We do advise some measure of caution with unpatented inventions. For example Los Angeles orthopedic surgeon and independent inventor Dr. As a result, some novice inventors think that their invention is worth millions and demand an unreasonably large royalty or lump-sum payment for their creation. This is seldom wise. Unfortunately it hardly ever happens so easily. To be successful, you usually have to record your invention properly, build and test a working model desirable but not always necessary , file a patent application, seek out suitable companies to produce and market the invention, and work like crazy to sell the invention to one of these companies.

Then came the computer, where each modern computer replaced nine Linotype machines, spawned another new industry and gave almost anyone the ability to create typeset documents. If you still doubt the value of inventors and inventions, consider this: without inventors and their inventions, we would still be living the way we lived 50, years ago! The day of the lone inventor is not over; many successful inventions and industries have been started by independent inventors.

Most inventions are created after recognizing a problem and finding a solution. If you make an invention, try to conceive of ramifications to enhance its value. Above all, persevere!


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After purchase, you can find a link to the URL in Appendix 8. Nolo's Inventors' Bundle. Patent Searching Made Easy. Patent Pending in 24 Hours. Toggle navigation Shopping-cart 0 Toggle search. Search Term. Shop Products By Subject. Select Your Format Choose an Option Buy Now. Protect and profit from your invention Learn how to prepare and file a patent application!

Patent attorneys David Pressman and Thomas Tuytschaevers take you through the entire process of applying for a patent, with scrupulously updated information and clear instructions to help you: understand patent law file a regular or provisional patent application market and license your invention Protect your million dollar idea with this bestselling guide! Blau provide the latest information, forms, and clear instructions to help you: conduct a patent search the right way evaluate your idea's commercial potential file a provisional patent application to get "patent pending" status prepare a patent application focus on your patent application's claims respond to patent examiners get your drawings done right protect your rights in foreign countries deal with infringers, and market and license your invention.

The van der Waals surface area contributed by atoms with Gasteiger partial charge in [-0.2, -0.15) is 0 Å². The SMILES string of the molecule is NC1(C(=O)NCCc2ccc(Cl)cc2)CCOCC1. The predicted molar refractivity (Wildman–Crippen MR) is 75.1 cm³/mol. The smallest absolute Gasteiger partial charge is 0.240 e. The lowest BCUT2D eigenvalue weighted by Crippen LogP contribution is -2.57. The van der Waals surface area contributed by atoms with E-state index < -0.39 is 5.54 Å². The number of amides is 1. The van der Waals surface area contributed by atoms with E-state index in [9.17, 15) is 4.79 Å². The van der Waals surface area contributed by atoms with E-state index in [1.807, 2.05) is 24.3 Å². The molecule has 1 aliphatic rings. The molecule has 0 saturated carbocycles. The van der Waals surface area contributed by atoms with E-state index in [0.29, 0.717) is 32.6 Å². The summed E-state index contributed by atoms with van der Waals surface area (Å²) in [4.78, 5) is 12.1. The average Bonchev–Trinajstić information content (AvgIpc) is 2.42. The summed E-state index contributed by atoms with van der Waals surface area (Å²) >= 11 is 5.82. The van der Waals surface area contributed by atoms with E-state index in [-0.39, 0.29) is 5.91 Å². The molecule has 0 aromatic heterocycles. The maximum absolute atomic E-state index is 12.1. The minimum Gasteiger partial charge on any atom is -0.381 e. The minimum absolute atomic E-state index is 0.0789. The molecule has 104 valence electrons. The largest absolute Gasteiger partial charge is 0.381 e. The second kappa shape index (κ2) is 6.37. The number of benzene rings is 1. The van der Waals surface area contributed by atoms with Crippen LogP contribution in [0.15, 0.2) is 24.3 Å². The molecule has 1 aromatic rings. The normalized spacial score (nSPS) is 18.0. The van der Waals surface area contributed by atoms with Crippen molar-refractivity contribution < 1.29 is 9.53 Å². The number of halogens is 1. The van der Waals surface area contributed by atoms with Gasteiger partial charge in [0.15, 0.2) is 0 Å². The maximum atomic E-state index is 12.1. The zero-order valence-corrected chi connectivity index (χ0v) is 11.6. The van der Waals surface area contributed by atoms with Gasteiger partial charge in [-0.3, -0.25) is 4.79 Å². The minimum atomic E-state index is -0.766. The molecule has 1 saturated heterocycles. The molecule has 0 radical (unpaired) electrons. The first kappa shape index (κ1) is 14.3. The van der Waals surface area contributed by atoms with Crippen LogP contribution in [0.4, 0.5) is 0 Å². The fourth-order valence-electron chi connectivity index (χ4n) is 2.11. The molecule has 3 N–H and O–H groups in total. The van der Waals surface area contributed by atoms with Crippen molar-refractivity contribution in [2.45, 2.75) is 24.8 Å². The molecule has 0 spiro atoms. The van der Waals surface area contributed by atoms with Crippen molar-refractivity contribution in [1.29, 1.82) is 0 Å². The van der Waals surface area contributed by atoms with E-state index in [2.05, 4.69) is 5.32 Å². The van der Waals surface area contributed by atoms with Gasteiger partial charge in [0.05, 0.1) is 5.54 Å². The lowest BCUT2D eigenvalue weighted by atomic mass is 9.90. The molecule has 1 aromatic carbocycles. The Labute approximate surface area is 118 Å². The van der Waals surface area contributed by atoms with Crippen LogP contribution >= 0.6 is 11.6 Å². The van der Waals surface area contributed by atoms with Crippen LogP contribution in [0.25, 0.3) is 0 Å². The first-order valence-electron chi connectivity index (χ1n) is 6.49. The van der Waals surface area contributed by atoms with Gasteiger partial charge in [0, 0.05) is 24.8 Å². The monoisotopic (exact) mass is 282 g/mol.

ISBN Number of Pages Product Details. About the Author. Table of Contents. Summary Appendixes 1. Abbreviations Used in Patent It Yourself 2. Fee Schedule 5. Quick-Reference Timing Chart 7. Sample Chapter. P Wide expanses of concrete or asphalt in a parking lot or driveway are ugly. Intermittent Windshield Wipers. P In drizzles, the slowest speed of windshield wipers was unnecessarily fast, and merely slowing the wipers was unsatisfactory, since a slow sweep was annoying.

Robert Kearns, II. Buried Plastic Cable-Locator Strip. Magnetic Safety Lock for Police Pistols. P Police pistols are often fired by unauthorized persons. P Gyroscopes are difficult to get running: they require the user to wind a string around a shaft surrounded by gimbals and then pull it steadily but forcefully to set the rotor in motion. Paul Brown, II. His first royalty check from Mattel was five times his annual salary! P Audio tapes played at low volume levels usually have an audible hiss.